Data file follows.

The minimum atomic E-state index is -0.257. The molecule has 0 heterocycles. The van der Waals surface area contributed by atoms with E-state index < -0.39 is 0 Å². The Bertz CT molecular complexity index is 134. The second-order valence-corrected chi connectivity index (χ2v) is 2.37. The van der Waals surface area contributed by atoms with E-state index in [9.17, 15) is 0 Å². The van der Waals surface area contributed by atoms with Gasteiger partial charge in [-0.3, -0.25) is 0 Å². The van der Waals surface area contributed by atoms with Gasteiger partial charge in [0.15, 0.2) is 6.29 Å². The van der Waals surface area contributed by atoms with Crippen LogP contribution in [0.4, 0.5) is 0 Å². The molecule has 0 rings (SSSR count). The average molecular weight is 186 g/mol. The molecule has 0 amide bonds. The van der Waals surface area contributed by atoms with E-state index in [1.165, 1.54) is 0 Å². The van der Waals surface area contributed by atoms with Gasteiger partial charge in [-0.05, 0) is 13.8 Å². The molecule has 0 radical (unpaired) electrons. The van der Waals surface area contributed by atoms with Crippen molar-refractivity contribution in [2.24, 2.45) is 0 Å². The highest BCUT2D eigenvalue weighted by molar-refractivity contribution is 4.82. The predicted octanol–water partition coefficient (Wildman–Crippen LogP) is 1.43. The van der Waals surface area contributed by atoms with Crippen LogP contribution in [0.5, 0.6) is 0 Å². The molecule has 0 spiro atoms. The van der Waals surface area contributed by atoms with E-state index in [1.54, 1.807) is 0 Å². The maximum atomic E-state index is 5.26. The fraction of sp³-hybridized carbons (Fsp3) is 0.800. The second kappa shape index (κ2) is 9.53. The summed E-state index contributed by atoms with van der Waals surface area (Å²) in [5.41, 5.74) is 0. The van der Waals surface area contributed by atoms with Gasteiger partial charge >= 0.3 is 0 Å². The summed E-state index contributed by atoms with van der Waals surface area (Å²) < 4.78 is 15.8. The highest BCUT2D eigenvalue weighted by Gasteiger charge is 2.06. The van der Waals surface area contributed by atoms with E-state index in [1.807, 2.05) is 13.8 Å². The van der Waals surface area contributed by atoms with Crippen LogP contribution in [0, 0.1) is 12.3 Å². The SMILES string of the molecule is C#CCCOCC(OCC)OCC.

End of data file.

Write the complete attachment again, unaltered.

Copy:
The minimum atomic E-state index is -0.257. The molecule has 0 heterocycles. The van der Waals surface area contributed by atoms with E-state index < -0.39 is 0 Å². The Bertz CT molecular complexity index is 134. The second-order valence-corrected chi connectivity index (χ2v) is 2.37. The van der Waals surface area contributed by atoms with E-state index in [9.17, 15) is 0 Å². The van der Waals surface area contributed by atoms with Gasteiger partial charge in [-0.3, -0.25) is 0 Å². The van der Waals surface area contributed by atoms with Gasteiger partial charge in [0.15, 0.2) is 6.29 Å². The van der Waals surface area contributed by atoms with Crippen LogP contribution in [0.4, 0.5) is 0 Å². The molecule has 0 rings (SSSR count). The average molecular weight is 186 g/mol. The molecule has 0 amide bonds. The van der Waals surface area contributed by atoms with E-state index in [1.165, 1.54) is 0 Å². The van der Waals surface area contributed by atoms with Gasteiger partial charge in [-0.05, 0) is 13.8 Å². The molecule has 0 radical (unpaired) electrons. The van der Waals surface area contributed by atoms with Crippen molar-refractivity contribution in [2.24, 2.45) is 0 Å². The highest BCUT2D eigenvalue weighted by molar-refractivity contribution is 4.82. The predicted octanol–water partition coefficient (Wildman–Crippen LogP) is 1.43. The van der Waals surface area contributed by atoms with Crippen LogP contribution in [0.5, 0.6) is 0 Å². The molecule has 0 spiro atoms. The van der Waals surface area contributed by atoms with E-state index in [1.54, 1.807) is 0 Å². The maximum atomic E-state index is 5.26. The fraction of sp³-hybridized carbons (Fsp3) is 0.800. The second kappa shape index (κ2) is 9.53. The summed E-state index contributed by atoms with van der Waals surface area (Å²) in [5.41, 5.74) is 0. The van der Waals surface area contributed by atoms with Gasteiger partial charge >= 0.3 is 0 Å². The summed E-state index contributed by atoms with van der Waals surface area (Å²) < 4.78 is 15.8. The highest BCUT2D eigenvalue weighted by Gasteiger charge is 2.06. The van der Waals surface area contributed by atoms with E-state index in [1.807, 2.05) is 13.8 Å². The van der Waals surface area contributed by atoms with Crippen LogP contribution in [0, 0.1) is 12.3 Å². The SMILES string of the molecule is C#CCCOCC(OCC)OCC.